This excellent article from “Insurance and Technology” magazine, highlights the need for organizations to take security protection seriously by performing a risk assessment, developing an incident response plan in advance, and exercising the principle of continuous improvement in both technology and human behavioral controls … Just as one does not wait until it starts raining to patch the roof, each organization must also prepare in advance and in a comprehensive manner

QUOTE: As cyber attacks evolve in number and complexity, financial services organizations must embrace proactive security strategies. Cyber security is rapidly evolving as an area of concern for insurers, with data breaches occurring more often than ever. Recent data from the Ponemon Institute reveals that 43 percent of businesses have experienced an attack in the past 12 months, and the changing motivation behind them is posing an even greater threat to the industry.

“Today, the main driver in hacking is financial,” says Jerry Irvine, CIO of Prescient Solutions and member of the National Cyber Security Task Force. “Criminal, governmental, and third-party organizations are all financially driven.”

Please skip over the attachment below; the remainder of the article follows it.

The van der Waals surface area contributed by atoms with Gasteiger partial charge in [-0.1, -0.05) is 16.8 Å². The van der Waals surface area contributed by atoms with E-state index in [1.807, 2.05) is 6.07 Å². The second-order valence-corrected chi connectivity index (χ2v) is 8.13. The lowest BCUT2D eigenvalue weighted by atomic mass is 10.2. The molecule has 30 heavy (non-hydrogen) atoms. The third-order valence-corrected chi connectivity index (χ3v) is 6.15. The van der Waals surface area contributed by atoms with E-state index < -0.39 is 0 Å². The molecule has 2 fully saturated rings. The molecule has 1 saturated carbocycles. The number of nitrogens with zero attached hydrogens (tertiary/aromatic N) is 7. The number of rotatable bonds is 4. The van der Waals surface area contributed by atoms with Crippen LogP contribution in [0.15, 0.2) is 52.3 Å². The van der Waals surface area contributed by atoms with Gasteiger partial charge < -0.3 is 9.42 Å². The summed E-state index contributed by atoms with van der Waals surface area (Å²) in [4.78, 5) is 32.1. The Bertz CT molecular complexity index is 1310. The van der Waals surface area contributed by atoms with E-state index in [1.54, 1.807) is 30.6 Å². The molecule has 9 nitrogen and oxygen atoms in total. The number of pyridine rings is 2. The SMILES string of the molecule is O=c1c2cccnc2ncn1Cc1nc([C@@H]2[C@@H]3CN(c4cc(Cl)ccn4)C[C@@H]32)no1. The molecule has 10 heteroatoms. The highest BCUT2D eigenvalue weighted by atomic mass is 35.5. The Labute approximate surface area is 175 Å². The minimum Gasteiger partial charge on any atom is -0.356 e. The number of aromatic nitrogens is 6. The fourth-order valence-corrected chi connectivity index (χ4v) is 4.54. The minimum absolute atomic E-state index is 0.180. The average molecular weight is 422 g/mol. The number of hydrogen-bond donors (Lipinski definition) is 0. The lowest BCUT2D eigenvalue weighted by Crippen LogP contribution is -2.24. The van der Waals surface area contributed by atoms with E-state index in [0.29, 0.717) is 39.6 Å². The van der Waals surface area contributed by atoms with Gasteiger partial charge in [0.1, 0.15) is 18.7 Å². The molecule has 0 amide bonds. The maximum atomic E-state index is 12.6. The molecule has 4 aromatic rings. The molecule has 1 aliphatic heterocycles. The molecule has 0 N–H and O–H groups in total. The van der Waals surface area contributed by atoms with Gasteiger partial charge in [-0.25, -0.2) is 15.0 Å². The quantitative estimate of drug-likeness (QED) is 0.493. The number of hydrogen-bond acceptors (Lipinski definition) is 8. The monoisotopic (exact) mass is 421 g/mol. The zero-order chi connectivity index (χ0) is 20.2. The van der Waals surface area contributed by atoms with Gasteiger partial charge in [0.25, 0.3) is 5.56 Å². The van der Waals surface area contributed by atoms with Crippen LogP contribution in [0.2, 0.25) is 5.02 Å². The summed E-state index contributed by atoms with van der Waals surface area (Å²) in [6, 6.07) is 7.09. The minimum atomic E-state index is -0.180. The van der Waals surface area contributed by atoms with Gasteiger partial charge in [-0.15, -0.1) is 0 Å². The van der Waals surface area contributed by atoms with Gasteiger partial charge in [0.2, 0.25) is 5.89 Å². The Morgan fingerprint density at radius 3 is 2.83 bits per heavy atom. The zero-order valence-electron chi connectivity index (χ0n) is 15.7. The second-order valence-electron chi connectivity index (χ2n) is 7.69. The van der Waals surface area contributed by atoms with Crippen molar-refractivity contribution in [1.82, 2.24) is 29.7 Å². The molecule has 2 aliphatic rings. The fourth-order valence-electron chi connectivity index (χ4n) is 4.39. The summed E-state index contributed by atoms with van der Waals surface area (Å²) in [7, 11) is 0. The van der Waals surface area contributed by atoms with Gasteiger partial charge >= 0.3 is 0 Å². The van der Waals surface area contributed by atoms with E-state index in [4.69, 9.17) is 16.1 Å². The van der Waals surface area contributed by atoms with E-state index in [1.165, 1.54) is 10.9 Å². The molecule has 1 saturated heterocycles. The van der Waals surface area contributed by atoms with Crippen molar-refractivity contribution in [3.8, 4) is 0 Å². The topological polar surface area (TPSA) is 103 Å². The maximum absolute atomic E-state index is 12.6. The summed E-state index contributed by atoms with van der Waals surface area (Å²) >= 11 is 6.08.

Modern-day criminals want to be more than nuisances or political rebels, says Irvine, and today’s technology isn’t complex enough to block their attacks. Modern solutions are designed to protect environments with physical perimeters, but the growth of cloud technologies and evolution of hackers’ abilities are rendering these ineffective. Hackers don’t have new tools, but more of them are discovering and exploiting the flaws within existing systems.

He recommends that insurers begin by conducting a risk assessment, a process significantly more complex for organizations than for consumers. In addition to defining regulatory and compliance requirements, insurers must detail and inventory everything that relates to their data. This involves determining which apps access each set of data, as well as categorizing information as critically confidential.

To minimize damage in the event of a data breach, carriers should have an incident response plan, says Kirstin Simonson, underwriting director for Travelers Global Technologies. Many businesses lack a responsive strategy, she says, or a team in place to mitigate the effects of a cyber attack.